Action over Wishes

What are you doing to get closer to reaching your goals? One of my the clients had this goal to double is monthly income. He is a personal trainer and runs a popular website with a ton of free fitness content. One of his goals is to earn more passive income by selling his plans via his website.

During a coaching call, I asked him what type of action he had taken to get closer to reaching his goal. After what seemed like a few minutes of dead silence he timidly responded. Nothing, really. 

You need to focus on becoming the person you need to be –  in order to become the person you want to be. If my client wants to increase his online training presences, he needs to start thinking, talking, and acting in accordance with his goal.

Setting a goal is just the beginning, where most people fail is setting the goal and leaving it to faith or good luck. This is foolish.

The goal points you in the direction – it is up to you to take the first step. Sometimes that is a painful first step. Sometimes you need to give up who you are in order to become who you want to be.

That can be painful. It takes balls to change your life. Change your habit. Change your friends. And most difficult of all – changing your mindset.

So I ask you – what are you doing now to reach your goals? What action steps are you taking to get you closer to reaching your goals?

Setting goals is not enough. Yes, it is a great start. But setting the goal alone is not nearly enough to get you to achieve that goal. You need to take massive actions steps. It needs to be your number one focus. Obstacles are just speed bumps and pit stops are not permanent.

When you get knocked down, get up, shake it off and keep moving. 

When I was in the Coast Guard we used to methodically plan every trip in fine detail. Not only did we do this digitally to follow the GPS coordinates, we planned out thousands of miles spanning several nautical charts. Doing this by hand left of no excuse if our technology failed us.

We could not simply say, ah, GPS is done. I guess we are heading home. Negative. We’d bust out the paper plans and follow our progress by compass.

Not only did we plan our route, we used what was called compass checks to ensure we were still on the correct course. This was not a once a day process. Compass checks where used several times an hour.

A voyage that might take days was broken down into 15-minute increments to make sure we were on track. We did not wait until the GPS was down or wait until we were lost to take action.

Compass Check Your Life 

  • Set the goal
  • Plan the route
  • And check your progress 100’s of times per day.

If your even the slightest degree off course, make the adjustment and keep steaming toward your goal. Don’t wait until your lost to fix yourself.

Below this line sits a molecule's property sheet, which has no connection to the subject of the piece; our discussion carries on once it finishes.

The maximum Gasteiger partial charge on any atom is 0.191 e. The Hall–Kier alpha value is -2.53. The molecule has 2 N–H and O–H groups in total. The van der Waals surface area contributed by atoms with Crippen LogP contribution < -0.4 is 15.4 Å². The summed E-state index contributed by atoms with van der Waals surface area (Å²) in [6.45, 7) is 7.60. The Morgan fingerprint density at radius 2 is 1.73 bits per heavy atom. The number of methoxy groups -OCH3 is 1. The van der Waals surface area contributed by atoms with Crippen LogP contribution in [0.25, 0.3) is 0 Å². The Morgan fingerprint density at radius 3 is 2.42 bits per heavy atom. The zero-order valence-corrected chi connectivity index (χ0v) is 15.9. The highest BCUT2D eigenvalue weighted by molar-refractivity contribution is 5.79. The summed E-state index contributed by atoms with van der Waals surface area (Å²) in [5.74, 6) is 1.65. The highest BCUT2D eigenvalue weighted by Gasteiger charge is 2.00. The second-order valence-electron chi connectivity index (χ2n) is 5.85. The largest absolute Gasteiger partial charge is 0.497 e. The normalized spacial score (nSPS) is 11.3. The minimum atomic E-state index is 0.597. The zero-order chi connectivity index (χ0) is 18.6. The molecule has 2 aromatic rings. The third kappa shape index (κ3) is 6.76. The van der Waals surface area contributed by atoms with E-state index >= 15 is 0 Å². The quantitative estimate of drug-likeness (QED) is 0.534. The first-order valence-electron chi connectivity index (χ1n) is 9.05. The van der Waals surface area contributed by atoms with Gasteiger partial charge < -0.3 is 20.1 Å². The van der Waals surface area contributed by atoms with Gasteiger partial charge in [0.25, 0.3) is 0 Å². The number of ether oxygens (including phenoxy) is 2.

Being Happy Now

All to often I hear coaching clients tell me, I’ll be happy when _____. This is a terrible way to think about things, and an even more terrible way to live your life. Do not ever wait until this or that to be happy.

Choose to be happy now. Choose to enjoy life and start living in the moment every day. Not once this or that happens. Do not ever think that you will be happy once the kids are out of school, or the kids are in school, or your spouse is on a new shift, or there are new officials in Washington, or the tax system changes.

If those days have not came yet, then chances are they will never come. I hate when people tell me they will be happy once the can muscle up, or lose 10 pounds, or drop clothes sizes. You have to find happiness in your everyday life right now. Stop waiting for the seasons to change to allow you to be happy.

If you can not learn to live in the moment and love your current life you will never be able to learn how to live in the moment and love your current life.

Drop everything – clear your mind and start doing this right now

  • Be grateful for what you already have 

The sooner you start being grateful for the opportunities, and current circumstances of your life – the sooner you will have more to be grateful for.

  • Live in the moment 

It is imporant to have goals for the future. Its also important to reflect back at where you have came from. But for god sakes, don’t live there. Accept the past, look forward to the future, and love every second of right now. These are the good old days.

Ralph Waldo Emerson once said, “write it on your heart that every day is the best day of the year”.  This statement could not be any truer. Today is the day.

  • Smile, laugh, and love 

These small moments are the memories of the future. Stop and take note of them. Hug more. Complain less.

  • Show appreciation for people in your life

Show gratitude for the people, and things in your life that mean something to you. Those people who have helped you along the way, write them a thank you note, give them a call, stop by and say hello sometime.

Trust me, I know these things are easier said than done. I first had the realization that I needed to love my current life in order to get a better life during one of the lowest times of my life. I was working a job I hated, my life was completely out of balance, I was so focused on the future I was forgetting everything about the present. I was drinking heavily and relying on drugs to get through the day.